Taken Home (Lone Star Burn)(9)

By: Ruth Cardello


She looked over at Charles Dery, Melanie’s fiancé, and smiled at him sadly. I’m happy she found him. And that Sarah found Tony. Just because Mason Thorne didn’t want me doesn’t mean the right man isn’t right around the corner.

Who knows, maybe he’ll walk right through that door.

The side door of the reception hall opened, and Chelle held her breath. Fate had never been overly kind to her, but after the day she’d had, maybe it felt it owed her.

A woman walked in, decked out in a skintight silver dress and diamonds. Her hair was done up in a beautiful loose knot, and she carried herself like a princess arriving at a ball. “Who is that?” Chelle asked aloud.

Melanie turned and also gave the newcomer a once-over. “I have no idea, but she appears to be looking for someone.”

Flashy to the point of being gaudy. Beautiful in a plastic sort of way. The woman belonged in Hollywood, not some tiny town in Texas.

Hollywood.

Could she be the woman Mason claimed he had lied to in an attempt to discourage her? Could she? If so, Chelle found it difficult to feel sympathy for her. The Gwyneth Paltrow blonde made a face as she looked around the room, as if she had entered an unclean area she couldn’t wait to leave. She wrinkled her nose at one of Chelle’s slightly overweight female cousins, who had squeezed herself into a dress that had probably fit her well at the last wedding she’d attended.

A protective shot of adrenaline coursed through Chelle. Oh no you don’t. I don’t care what they’re wearing—you do not look at my family like that. Chelle almost headed straight over to confront her, but stopped when a better option occurred to her.

She wasn’t sure if her motivation stemmed from feeling protective of her family or from not liking the idea of Mason with someone so obviously superficial. Either way, Mason had asked for help, whatever his reaction to her. Sending Barbie scurrying back to California felt like the right thing to do.

“Are you okay, Chelle?” Melanie asked when Chelle turned to walk away without saying anything.

“I will be.”


Mason rested his elbows on the banister of the balcony, trying to untangle his thoughts before returning to the wedding. He’d decided a long time ago that guilt was a wasted emotion. It didn’t change anything.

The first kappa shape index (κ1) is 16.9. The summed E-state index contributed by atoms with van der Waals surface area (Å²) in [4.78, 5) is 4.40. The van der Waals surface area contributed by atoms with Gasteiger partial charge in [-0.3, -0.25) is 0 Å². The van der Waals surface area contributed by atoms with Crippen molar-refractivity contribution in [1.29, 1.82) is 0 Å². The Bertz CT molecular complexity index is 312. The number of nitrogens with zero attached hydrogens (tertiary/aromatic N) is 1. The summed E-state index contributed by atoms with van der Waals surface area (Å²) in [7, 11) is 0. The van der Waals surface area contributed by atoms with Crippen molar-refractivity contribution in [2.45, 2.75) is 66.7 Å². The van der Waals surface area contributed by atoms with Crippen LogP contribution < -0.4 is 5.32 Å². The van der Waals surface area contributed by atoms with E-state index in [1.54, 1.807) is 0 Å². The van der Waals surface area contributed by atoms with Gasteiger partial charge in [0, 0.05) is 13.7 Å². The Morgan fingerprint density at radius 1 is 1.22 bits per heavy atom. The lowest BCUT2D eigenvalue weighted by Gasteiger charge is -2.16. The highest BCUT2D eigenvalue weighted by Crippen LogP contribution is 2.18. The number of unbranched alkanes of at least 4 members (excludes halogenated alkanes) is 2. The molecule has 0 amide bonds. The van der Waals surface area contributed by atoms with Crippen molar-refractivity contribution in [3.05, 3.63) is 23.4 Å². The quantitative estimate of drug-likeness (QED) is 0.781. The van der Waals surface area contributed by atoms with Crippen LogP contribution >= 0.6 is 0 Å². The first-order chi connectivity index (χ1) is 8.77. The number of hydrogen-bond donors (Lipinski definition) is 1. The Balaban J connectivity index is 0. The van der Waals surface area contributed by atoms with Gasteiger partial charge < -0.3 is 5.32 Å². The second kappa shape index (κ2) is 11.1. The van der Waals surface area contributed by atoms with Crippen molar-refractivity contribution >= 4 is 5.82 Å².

Still, he didn’t like how he felt each time he thought about Chelle. He’d been honest with her. Wasn’t that better than leading her on?

I could have let her down easier. She doesn’t know how badly I wanted to say yes to her.

David appeared beside him and mirrored his pensive pose. “I remember my first impression of you.”

Mason straightened, turned to lean back against the railing, and folded his arms across his chest. David sounded like a man about to give a stern lecture to a child, and frankly, Mason wasn’t in the mood. “I’m sure I don’t want to hear it.”

Without missing a beat, David continued, “I thought you were a self-serving, irreverent narcissist.”

Mason raised an eyebrow, refusing to rise to the very obvious bait. “My, my,” he said with thick sarcasm and a fake southern accent, “that must be what they call southern charm.”

“Consider it a dose of Texan honesty.”

Mason turned to meet David’s eyes. “Let me give you some Californian candor. I couldn’t care less what you think of me.”

David straightened, but kept both hands tight on the railing. “A wedding is no place for disagreements, but I wouldn’t feel right if I didn’t speak my mind. You need to stay away from Chelle Landon.”

Mason barked out a laugh. “You’re upset because you saw me talking to a woman?”

David’s hands clenched visibly. “Chelle is one of the sweetest, shyest women in these parts.”

Mason’s eyes rounded a bit in disbelief. During his very brief acquaintance with her, Chelle had both kissed him and belted him. David, however, didn’t look like a man who would appreciate Mason’s insights into her character. “I’m sure she is.”

“Someone like you would be better off steering clear of her.”

“Someone like me?” Some of Mason’s appreciation for the humor of the situation faded. “I’m a goddamned senator.”

“What you do for a living has no bearing on what I’m saying. I’m telling you to find your entertainment elsewhere tonight.”

Mason pushed off the banister and turned to face David. “Listen, David, I like you. I do. In fact, this whole small-town good-guy persona you have going is big-screen worthy. However, Chelle doesn’t need your protection, and I’m in no mood to humor you. This conversation is over.”

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